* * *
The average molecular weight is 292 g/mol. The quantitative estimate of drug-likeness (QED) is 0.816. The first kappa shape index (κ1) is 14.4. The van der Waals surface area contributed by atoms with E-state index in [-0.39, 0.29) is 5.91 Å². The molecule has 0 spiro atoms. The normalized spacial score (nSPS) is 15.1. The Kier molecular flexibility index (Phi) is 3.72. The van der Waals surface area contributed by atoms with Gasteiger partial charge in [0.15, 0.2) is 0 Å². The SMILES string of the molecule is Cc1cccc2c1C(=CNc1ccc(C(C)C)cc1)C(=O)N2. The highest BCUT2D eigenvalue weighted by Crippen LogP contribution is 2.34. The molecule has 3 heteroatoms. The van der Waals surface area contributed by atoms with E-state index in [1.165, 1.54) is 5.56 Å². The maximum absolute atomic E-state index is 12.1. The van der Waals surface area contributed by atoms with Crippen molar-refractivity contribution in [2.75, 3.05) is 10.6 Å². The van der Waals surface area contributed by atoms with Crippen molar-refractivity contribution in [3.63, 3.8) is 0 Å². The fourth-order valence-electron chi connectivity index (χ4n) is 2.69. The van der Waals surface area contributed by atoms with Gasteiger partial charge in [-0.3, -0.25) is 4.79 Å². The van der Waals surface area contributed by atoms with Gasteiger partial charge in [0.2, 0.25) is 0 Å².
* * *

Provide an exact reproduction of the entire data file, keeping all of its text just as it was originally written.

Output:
The average molecular weight is 292 g/mol. The quantitative estimate of drug-likeness (QED) is 0.816. The first kappa shape index (κ1) is 14.4. The van der Waals surface area contributed by atoms with E-state index in [-0.39, 0.29) is 5.91 Å². The molecule has 0 spiro atoms. The normalized spacial score (nSPS) is 15.1. The Kier molecular flexibility index (Phi) is 3.72. The van der Waals surface area contributed by atoms with Gasteiger partial charge in [0.15, 0.2) is 0 Å². The SMILES string of the molecule is Cc1cccc2c1C(=CNc1ccc(C(C)C)cc1)C(=O)N2. The highest BCUT2D eigenvalue weighted by Crippen LogP contribution is 2.34. The molecule has 3 heteroatoms. The van der Waals surface area contributed by atoms with E-state index in [1.165, 1.54) is 5.56 Å². The maximum absolute atomic E-state index is 12.1. The van der Waals surface area contributed by atoms with Crippen molar-refractivity contribution in [2.75, 3.05) is 10.6 Å². The van der Waals surface area contributed by atoms with Crippen molar-refractivity contribution in [3.63, 3.8) is 0 Å². The fourth-order valence-electron chi connectivity index (χ4n) is 2.69. The van der Waals surface area contributed by atoms with Gasteiger partial charge in [-0.3, -0.25) is 4.79 Å². The van der Waals surface area contributed by atoms with Gasteiger partial charge in [0.2, 0.25) is 0 Å².